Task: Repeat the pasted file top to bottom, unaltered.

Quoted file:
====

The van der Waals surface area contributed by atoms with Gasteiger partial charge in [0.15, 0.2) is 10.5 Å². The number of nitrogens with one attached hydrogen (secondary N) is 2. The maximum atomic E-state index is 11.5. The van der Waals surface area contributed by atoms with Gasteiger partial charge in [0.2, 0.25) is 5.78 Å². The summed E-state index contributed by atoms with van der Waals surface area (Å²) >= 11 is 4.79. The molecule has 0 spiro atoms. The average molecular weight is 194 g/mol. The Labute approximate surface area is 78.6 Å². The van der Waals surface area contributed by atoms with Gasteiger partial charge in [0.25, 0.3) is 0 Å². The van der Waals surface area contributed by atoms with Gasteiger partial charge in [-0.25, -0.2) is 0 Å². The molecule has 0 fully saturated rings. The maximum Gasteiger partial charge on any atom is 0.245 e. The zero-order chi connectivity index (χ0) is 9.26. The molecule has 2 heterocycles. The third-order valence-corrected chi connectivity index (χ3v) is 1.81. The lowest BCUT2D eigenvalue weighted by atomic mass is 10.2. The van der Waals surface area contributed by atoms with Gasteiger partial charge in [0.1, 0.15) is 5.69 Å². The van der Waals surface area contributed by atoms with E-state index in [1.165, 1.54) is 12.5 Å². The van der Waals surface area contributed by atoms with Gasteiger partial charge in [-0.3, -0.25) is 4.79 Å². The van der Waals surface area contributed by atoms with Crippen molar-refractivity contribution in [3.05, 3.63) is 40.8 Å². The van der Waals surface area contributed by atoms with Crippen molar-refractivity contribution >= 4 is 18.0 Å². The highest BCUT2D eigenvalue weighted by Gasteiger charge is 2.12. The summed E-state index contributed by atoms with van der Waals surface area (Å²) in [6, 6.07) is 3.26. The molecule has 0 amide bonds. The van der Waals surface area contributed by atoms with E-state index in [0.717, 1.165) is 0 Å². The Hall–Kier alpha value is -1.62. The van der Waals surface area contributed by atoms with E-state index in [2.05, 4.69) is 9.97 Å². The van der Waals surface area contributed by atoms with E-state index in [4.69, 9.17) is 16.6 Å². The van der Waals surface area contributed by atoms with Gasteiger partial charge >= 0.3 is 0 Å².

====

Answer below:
The van der Waals surface area contributed by atoms with Gasteiger partial charge in [0.15, 0.2) is 10.5 Å². The number of nitrogens with one attached hydrogen (secondary N) is 2. The maximum atomic E-state index is 11.5. The van der Waals surface area contributed by atoms with Gasteiger partial charge in [0.2, 0.25) is 5.78 Å². The summed E-state index contributed by atoms with van der Waals surface area (Å²) >= 11 is 4.79. The molecule has 0 spiro atoms. The average molecular weight is 194 g/mol. The Labute approximate surface area is 78.6 Å². The van der Waals surface area contributed by atoms with Gasteiger partial charge in [0.25, 0.3) is 0 Å². The van der Waals surface area contributed by atoms with Gasteiger partial charge in [-0.25, -0.2) is 0 Å². The molecule has 0 fully saturated rings. The maximum Gasteiger partial charge on any atom is 0.245 e. The zero-order chi connectivity index (χ0) is 9.26. The molecule has 2 heterocycles. The third-order valence-corrected chi connectivity index (χ3v) is 1.81. The lowest BCUT2D eigenvalue weighted by atomic mass is 10.2. The van der Waals surface area contributed by atoms with Gasteiger partial charge in [0.1, 0.15) is 5.69 Å². The van der Waals surface area contributed by atoms with E-state index in [1.165, 1.54) is 12.5 Å². The van der Waals surface area contributed by atoms with Gasteiger partial charge in [-0.3, -0.25) is 4.79 Å². The van der Waals surface area contributed by atoms with Crippen molar-refractivity contribution in [3.05, 3.63) is 40.8 Å². The van der Waals surface area contributed by atoms with Crippen molar-refractivity contribution >= 4 is 18.0 Å². The highest BCUT2D eigenvalue weighted by Gasteiger charge is 2.12. The summed E-state index contributed by atoms with van der Waals surface area (Å²) in [6, 6.07) is 3.26. The molecule has 0 amide bonds. The van der Waals surface area contributed by atoms with E-state index in [0.717, 1.165) is 0 Å². The Hall–Kier alpha value is -1.62. The van der Waals surface area contributed by atoms with E-state index in [2.05, 4.69) is 9.97 Å². The van der Waals surface area contributed by atoms with E-state index in [4.69, 9.17) is 16.6 Å². The van der Waals surface area contributed by atoms with Gasteiger partial charge >= 0.3 is 0 Å².